What with the pickiness of children and the low boredom-threshold of adults, those who write and illustrate picture books have a hard task, constantly trying to satisfy two sets of very different criteria. Good Night, Stella seems to have got the balance exactly right. The text is a joy, and the illustrations, even to the most fastidious adult eye, are enchanting. Emma Chichester Clark was presented with a tough design problem by this story, since all the events take place in Stella's bedroom and could have been visually monotonous. As it is, the atmosphere changes from page to page in a most magical way, from shadowed night-light to full yellow-lit up-and-doing, then back through the rosy warmth of sleepiness into dreams.
The story turns on a father's adroit handling of his little girl's refusal to go to sleep. He suggests she should take over the duty of waiting up for Mum to come home from the pictures, as he himself is sleepy. The dialogue is dead pan and dead right.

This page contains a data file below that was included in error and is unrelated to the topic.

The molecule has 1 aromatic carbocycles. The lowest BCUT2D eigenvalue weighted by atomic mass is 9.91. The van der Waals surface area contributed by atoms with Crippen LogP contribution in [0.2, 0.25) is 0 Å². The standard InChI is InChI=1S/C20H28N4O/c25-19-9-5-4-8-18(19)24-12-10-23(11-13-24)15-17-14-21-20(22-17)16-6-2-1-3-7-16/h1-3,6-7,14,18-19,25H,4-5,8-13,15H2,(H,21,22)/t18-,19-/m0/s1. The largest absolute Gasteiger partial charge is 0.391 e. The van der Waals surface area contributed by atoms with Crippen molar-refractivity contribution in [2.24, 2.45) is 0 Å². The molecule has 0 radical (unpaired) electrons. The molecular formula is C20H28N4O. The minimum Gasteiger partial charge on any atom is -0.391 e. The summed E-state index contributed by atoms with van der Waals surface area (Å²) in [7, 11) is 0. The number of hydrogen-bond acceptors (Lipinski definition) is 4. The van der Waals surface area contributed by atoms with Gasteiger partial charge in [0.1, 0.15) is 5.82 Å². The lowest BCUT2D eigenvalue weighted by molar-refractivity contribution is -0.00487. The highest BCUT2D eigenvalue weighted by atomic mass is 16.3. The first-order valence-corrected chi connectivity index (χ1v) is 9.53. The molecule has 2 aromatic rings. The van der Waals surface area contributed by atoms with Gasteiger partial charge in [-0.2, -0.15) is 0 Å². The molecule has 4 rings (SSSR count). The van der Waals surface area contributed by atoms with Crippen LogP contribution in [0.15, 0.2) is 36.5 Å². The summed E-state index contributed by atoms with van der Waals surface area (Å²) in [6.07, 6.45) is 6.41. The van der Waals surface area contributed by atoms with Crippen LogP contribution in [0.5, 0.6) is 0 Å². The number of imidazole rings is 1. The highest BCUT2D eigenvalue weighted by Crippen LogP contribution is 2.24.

Bed-time is also the subject of Penelope's Lively's Good Night, Sleep Tight. The girl (she is never named), in bed with her toys, goes to a forest with Lion, where they "made such a racket that the ground shivered and the stars shook". All very enjoyable. But Adriano Gon's illustrations, which work well on a small scale, have a blown-up look when they occupy a full page, rather as if the reader's nose was three inches from a Monet on which someone has scribbled in felt-tip. They are charged with vivacity, but they do not invite closer inspection.
Owen is amateurish in its visual style, with inept design and garish colour and an unfortunate tendency to make a feature of the garden fence. But the book may very well become a favourite with children, because it absolutely establishes its own world. Owen and his family are mice, and the story concerns "Fuzzy", Owen's beloved bit of blanket which goes with him everywhere - until the prospect of school looms up. The dilemma is handled with great humour and sympathy. I was completely won over by the mouse version of The Scream which hangs on the living-room wall. Munch indeed; the painter who lived on cheese-rinds.
Night Becomes Day deals with the idea of one thing becoming another, in what the blurb calls, "the most subtle of associations and unpredictable of transformations". Well, yes. The syntax is pretty unpredictable, too. Buildings may very well lead the eye or the thoughts (or both) to cloud, but they do not "become" cloud - not without a charge of dynamite. The illustrations are very flat, somewhere in the no-man's-land between Wyndham Lewis and the Mr Men. A good book for fanatical recyclers, but pretty off-putting for the rest of us.